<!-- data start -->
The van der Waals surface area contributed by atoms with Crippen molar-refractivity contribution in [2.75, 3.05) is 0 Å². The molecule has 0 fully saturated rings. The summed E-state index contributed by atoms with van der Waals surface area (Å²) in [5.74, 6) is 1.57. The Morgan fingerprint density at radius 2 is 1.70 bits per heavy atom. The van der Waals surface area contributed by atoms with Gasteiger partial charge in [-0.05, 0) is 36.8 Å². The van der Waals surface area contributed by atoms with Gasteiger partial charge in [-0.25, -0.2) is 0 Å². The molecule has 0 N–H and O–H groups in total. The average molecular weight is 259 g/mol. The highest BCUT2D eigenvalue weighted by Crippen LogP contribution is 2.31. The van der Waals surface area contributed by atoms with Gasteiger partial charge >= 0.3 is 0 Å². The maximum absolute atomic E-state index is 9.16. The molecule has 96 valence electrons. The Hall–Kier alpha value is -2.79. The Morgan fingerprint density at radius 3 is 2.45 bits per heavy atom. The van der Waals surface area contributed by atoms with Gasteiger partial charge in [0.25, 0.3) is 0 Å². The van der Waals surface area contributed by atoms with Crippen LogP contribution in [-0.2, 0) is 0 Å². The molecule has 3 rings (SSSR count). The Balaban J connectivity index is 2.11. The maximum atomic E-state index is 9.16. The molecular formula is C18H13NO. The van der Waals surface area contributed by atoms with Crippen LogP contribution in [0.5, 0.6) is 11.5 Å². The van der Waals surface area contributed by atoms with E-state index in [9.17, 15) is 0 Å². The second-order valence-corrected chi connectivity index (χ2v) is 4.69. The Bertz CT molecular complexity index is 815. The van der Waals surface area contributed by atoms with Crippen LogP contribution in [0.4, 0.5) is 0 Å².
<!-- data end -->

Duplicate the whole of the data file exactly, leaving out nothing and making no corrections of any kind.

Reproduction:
The van der Waals surface area contributed by atoms with Crippen molar-refractivity contribution in [2.75, 3.05) is 0 Å². The molecule has 0 fully saturated rings. The summed E-state index contributed by atoms with van der Waals surface area (Å²) in [5.74, 6) is 1.57. The Morgan fingerprint density at radius 2 is 1.70 bits per heavy atom. The van der Waals surface area contributed by atoms with Gasteiger partial charge in [-0.05, 0) is 36.8 Å². The van der Waals surface area contributed by atoms with Gasteiger partial charge in [-0.25, -0.2) is 0 Å². The molecule has 0 N–H and O–H groups in total. The average molecular weight is 259 g/mol. The highest BCUT2D eigenvalue weighted by Crippen LogP contribution is 2.31. The van der Waals surface area contributed by atoms with Gasteiger partial charge >= 0.3 is 0 Å². The maximum absolute atomic E-state index is 9.16. The molecule has 96 valence electrons. The Hall–Kier alpha value is -2.79. The Morgan fingerprint density at radius 3 is 2.45 bits per heavy atom. The van der Waals surface area contributed by atoms with Gasteiger partial charge in [0.25, 0.3) is 0 Å². The van der Waals surface area contributed by atoms with Crippen LogP contribution in [-0.2, 0) is 0 Å². The molecule has 3 rings (SSSR count). The Balaban J connectivity index is 2.11. The maximum atomic E-state index is 9.16. The molecular formula is C18H13NO. The van der Waals surface area contributed by atoms with Crippen LogP contribution in [0.5, 0.6) is 11.5 Å². The van der Waals surface area contributed by atoms with E-state index in [9.17, 15) is 0 Å². The second-order valence-corrected chi connectivity index (χ2v) is 4.69. The Bertz CT molecular complexity index is 815. The van der Waals surface area contributed by atoms with Crippen LogP contribution in [0.4, 0.5) is 0 Å².